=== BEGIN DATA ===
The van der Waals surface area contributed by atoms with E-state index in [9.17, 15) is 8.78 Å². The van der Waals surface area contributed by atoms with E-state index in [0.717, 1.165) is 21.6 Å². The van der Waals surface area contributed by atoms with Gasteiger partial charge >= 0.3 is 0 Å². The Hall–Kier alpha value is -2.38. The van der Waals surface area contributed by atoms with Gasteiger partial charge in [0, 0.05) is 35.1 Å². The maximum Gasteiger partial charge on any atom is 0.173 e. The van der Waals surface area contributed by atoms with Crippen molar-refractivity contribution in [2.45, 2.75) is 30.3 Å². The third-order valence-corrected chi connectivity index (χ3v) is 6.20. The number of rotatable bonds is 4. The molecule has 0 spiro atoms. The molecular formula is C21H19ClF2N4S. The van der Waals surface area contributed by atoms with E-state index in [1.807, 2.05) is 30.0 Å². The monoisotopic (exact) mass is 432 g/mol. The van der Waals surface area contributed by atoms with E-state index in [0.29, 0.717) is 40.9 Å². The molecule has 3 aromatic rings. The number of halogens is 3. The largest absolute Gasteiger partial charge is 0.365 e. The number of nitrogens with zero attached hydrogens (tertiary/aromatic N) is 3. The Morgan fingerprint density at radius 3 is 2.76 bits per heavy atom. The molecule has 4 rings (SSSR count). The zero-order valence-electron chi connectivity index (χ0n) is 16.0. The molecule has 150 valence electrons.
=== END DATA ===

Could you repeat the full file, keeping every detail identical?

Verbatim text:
The van der Waals surface area contributed by atoms with E-state index in [9.17, 15) is 8.78 Å². The van der Waals surface area contributed by atoms with E-state index in [0.717, 1.165) is 21.6 Å². The van der Waals surface area contributed by atoms with Gasteiger partial charge >= 0.3 is 0 Å². The Hall–Kier alpha value is -2.38. The van der Waals surface area contributed by atoms with Gasteiger partial charge in [0, 0.05) is 35.1 Å². The maximum Gasteiger partial charge on any atom is 0.173 e. The van der Waals surface area contributed by atoms with Crippen molar-refractivity contribution in [2.45, 2.75) is 30.3 Å². The third-order valence-corrected chi connectivity index (χ3v) is 6.20. The number of rotatable bonds is 4. The molecule has 0 spiro atoms. The molecular formula is C21H19ClF2N4S. The van der Waals surface area contributed by atoms with E-state index in [1.807, 2.05) is 30.0 Å². The monoisotopic (exact) mass is 432 g/mol. The van der Waals surface area contributed by atoms with E-state index in [0.29, 0.717) is 40.9 Å². The molecule has 3 aromatic rings. The number of halogens is 3. The largest absolute Gasteiger partial charge is 0.365 e. The number of nitrogens with zero attached hydrogens (tertiary/aromatic N) is 3. The Morgan fingerprint density at radius 3 is 2.76 bits per heavy atom. The molecule has 4 rings (SSSR count). The zero-order valence-electron chi connectivity index (χ0n) is 16.0. The molecule has 150 valence electrons.